A growing number of Britons who have had enough of the weather and the credit crunch are upping sticks and moving abroad, where the sun is shining and property is often cheaper.
More and more Brits are taking the holiday spirit a bit further than two weeks in Spain, heading abroad not just for a summer holiday, but for a year or even longer, waiting out the troubles in both the economic and meteoric climates, according to the Times.
This 'grown up gap year' is all the rage amongst those who are fed up with the doom and gloom which is currently dominating Britain's headlines as well as its skies, and are trading it all in for local vino and more competitive prices on overseas property
Famous soprano opera singer Marie McLaughlin is one such Brit to have relocated to a property abroad
, telling the Times that "With its all-white interiors, our French home is the antithesis of our dark, wood-panelled English house."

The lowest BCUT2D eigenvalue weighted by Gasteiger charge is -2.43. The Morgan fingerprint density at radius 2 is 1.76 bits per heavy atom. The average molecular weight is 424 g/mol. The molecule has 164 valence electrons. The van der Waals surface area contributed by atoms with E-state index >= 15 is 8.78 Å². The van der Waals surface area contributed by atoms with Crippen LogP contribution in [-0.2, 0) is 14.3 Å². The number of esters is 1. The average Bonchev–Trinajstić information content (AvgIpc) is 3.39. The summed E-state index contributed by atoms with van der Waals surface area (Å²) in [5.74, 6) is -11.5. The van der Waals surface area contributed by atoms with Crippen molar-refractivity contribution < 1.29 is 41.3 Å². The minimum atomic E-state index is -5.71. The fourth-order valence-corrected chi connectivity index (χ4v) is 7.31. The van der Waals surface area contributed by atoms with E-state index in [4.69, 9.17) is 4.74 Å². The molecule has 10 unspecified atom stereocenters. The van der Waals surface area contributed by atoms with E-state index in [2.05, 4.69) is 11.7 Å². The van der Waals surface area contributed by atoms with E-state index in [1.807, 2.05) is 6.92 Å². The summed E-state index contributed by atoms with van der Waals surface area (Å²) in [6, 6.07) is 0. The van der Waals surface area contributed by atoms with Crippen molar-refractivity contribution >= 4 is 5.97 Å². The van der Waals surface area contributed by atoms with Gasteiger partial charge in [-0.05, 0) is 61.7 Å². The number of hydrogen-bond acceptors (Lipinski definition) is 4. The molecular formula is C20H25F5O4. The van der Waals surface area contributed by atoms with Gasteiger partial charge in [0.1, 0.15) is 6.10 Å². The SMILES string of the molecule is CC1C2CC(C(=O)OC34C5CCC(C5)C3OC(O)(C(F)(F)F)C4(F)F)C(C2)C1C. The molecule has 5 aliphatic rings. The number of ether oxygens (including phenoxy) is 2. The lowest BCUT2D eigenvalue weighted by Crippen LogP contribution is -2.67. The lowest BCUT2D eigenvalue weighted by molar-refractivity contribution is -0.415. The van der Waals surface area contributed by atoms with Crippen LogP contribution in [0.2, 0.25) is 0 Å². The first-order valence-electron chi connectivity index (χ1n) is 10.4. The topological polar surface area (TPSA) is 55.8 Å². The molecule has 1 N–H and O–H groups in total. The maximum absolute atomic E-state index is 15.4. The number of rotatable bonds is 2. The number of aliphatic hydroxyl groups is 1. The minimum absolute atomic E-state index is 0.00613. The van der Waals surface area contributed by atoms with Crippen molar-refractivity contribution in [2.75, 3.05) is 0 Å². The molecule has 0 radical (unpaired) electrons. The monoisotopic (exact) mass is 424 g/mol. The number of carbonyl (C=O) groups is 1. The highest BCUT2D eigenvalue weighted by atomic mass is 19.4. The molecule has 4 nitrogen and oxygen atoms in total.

"Here, we have sunshine, great food and south-facing views across idyllic countryside," she explains as some of the reasons for swapping her home in Kent for a French property
She and her husband bought a farmhouse in a small French village, and have been renovating it, spending £150,000 doing it up along the way, funding it by renting out their British home, a Grade 1-listed 16th century manor house.
The couple had originally planned on selling the property, but after finding the UK housing market at a standstill, they opted instead to take advantage of the rent market which has recently turned in favour of landlords as many Brits put off buying a house until the market stabilises.
It’s no surprise, says the Times, that "the idea of taking a grown-up gap year appeals to ever more of us – fortysomethings seeking long-overdue career breaks, baby-boomers wanting to make up for lost time, or young families wanting to give their preschool children a taste of foreign life."
While Ms McLaughlin's situation might pose a grandiose example, many Brits are opting to move abroad and keep their property in the UK, either out of choice or because they simply can't sell it, and benefitting from high rental yields to finance their lives overseas.
Emigration enquiries are up 30 per cent on last year, according to figures from currency specialists HiFX, but actual relocations were up only 10 per cent, illustrating a growing desire to move abroad compared to the reality of the slump in the housing market, which for some people is making it impossible.
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